British incomes suffer biggest squeeze since 2014 as inflation hits home

While unemployment held steady at 4.1%, vacancies surged to record 1.3 million as companies struggled to hire

Morning commuters on London Bridge head towards the City of London. Britain's labour market grew strongly despite a surge in coronavirus infections late last year. Bloomberg
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British living standards declined at the fastest pace in almost eight years in December, as average wages rose less than the rise in consumer prices, despite unemployment holding at 4.1 per cent and vacancies hitting a fresh record high.

While the average wage excluding bonuses rose 3.6 per cent on the year in the three-month period ending in December, this was well below the 5.4 per cent inflation rate recorded in the final month of last year, according to the Office for National Statistics.

This means that wages were down 1.2 per cent after being adjusted for inflation, the biggest decline since 2014, as households face the biggest decline in their disposable income for at least 30 years, according to the Bank of England, amid rising energy bills, taxation and interest rates.

“The squeeze on firms’ finances from high inflation, soaring energy bills and the looming national insurance hike is likely to weaken job creation and further restrain pay growth in the coming months,” said Suren Thiru, head of economics at the British Chambers of Commerce.

“With high economic inactivity indicating that many people have left the jobs market altogether, chronic staff shortages are likely to weigh on the UK economy for a sustained period.”

Despite the cost-of-living squeeze, the labour market remained buoyant with employers adding jobs for a 14th month in a row in January, leading to another rise in pay-rolled employees to a record 29.5 million.

“The number of employees on payrolls rose again in January 2022 and is now well above pre-pandemic levels,” said Sam Beckett, head of economic statistics at the ONS.

While the UK employment rate increased by 0.1 percentage point on the quarter to 75.5 per cent, the number of people deemed economically inactive also increased slightly.

“The number of people in employment overall is well below where it was before Covid-19 hit,” said Mr Beckett.

“This is because there are now far fewer self-employed people.”

Meanwhile, the number of unfilled vacancies hit another record high of 1.298 million in the three months through January, while job-to-job moves also reached a record high, driven by an increase in resignations and companies desperately trying to fill positions.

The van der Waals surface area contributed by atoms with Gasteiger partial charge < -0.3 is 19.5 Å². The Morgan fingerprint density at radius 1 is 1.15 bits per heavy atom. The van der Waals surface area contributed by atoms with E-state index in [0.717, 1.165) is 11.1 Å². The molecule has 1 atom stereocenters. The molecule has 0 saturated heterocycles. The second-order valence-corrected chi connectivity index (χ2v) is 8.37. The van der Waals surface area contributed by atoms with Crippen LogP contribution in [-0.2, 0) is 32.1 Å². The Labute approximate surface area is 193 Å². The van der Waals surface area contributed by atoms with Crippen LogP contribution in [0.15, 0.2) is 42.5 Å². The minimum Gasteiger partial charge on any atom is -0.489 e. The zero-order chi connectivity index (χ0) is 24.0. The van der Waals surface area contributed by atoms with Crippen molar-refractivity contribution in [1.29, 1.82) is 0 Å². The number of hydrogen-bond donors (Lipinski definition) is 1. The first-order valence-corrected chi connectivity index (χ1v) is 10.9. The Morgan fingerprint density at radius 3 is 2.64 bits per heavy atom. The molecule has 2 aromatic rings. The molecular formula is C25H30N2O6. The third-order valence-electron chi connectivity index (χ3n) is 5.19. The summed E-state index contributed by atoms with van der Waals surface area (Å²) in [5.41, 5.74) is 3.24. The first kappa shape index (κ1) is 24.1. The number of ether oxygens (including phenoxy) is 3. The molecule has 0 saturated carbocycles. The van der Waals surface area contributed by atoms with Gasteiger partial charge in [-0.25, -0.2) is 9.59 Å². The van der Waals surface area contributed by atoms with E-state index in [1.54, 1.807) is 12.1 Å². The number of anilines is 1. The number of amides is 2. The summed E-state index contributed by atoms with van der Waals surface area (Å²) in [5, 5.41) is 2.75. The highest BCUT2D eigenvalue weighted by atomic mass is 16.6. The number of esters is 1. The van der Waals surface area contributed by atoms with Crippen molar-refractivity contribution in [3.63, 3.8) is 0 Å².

Staff shortages are only made worse by the pickup in economic inactivity, which in turn is driving up salaries, with workers not seeing the benefit as they are being swallowed up by rapidly increasing prices. Inflation is expected to peak at 7.25 per cent in April.

“The good news is that the UK economy is continuing to create jobs. The bad news is that businesses are struggling to hire and pay is failing to keep up with inflation,” said Matthew Percival, CBI Director for People and Skills,

The cost-of-living crisis is already affecting Britons who are grappling with higher energy bills caused by surging wholesale gas prices and rising mortgage rates after the Bank of England increased interest rates to 0.5 per cent earlier this month.

Analysts expect the BoE to increase its benchmark rate further over the course of the year to 2 per cent by the end of 2022.

This will hit households hard, with the situation already set to worsen from April when the energy price cap — the maximum suppliers are allowed to charge in a year — goes up by £693, at the same time as a National Insurance increase of 1.25 per cent begins.

“Job vacancies hit yet another record high, indicating that the widespread labour shortages we have been seeing show no signs of easing any time soon. Firms will need to think carefully about how to get staff to stick around,” said Derrick Dunne, chief executive of YOU Asset Management.

“Set a need to offer higher pay and benefits alongside rising inflation and higher running costs, and many businesses could find themselves in a sticky spot this year. This would clearly not be good for the economy.”

While the labour markets seem to have shrugged off the end of the furlough scheme, the government will still need to offer support to struggling households going forward.

Chancellor of the Exchequer Rishi Sunak said the government’s £400 billion ($541bn) economic plan has protected the jobs market through the pandemic and is now healthier than most could have hoped for.

“Pay-rolled employee numbers are at a record high and redundancies are at an all-time low thanks to our plan for jobs,” Mr Sunak said.

“We're continuing to help more people into work and are providing support for the cost of living worth over £20 billion across this financial year and next.”

Updated: February 15, 2022, 11:21 AM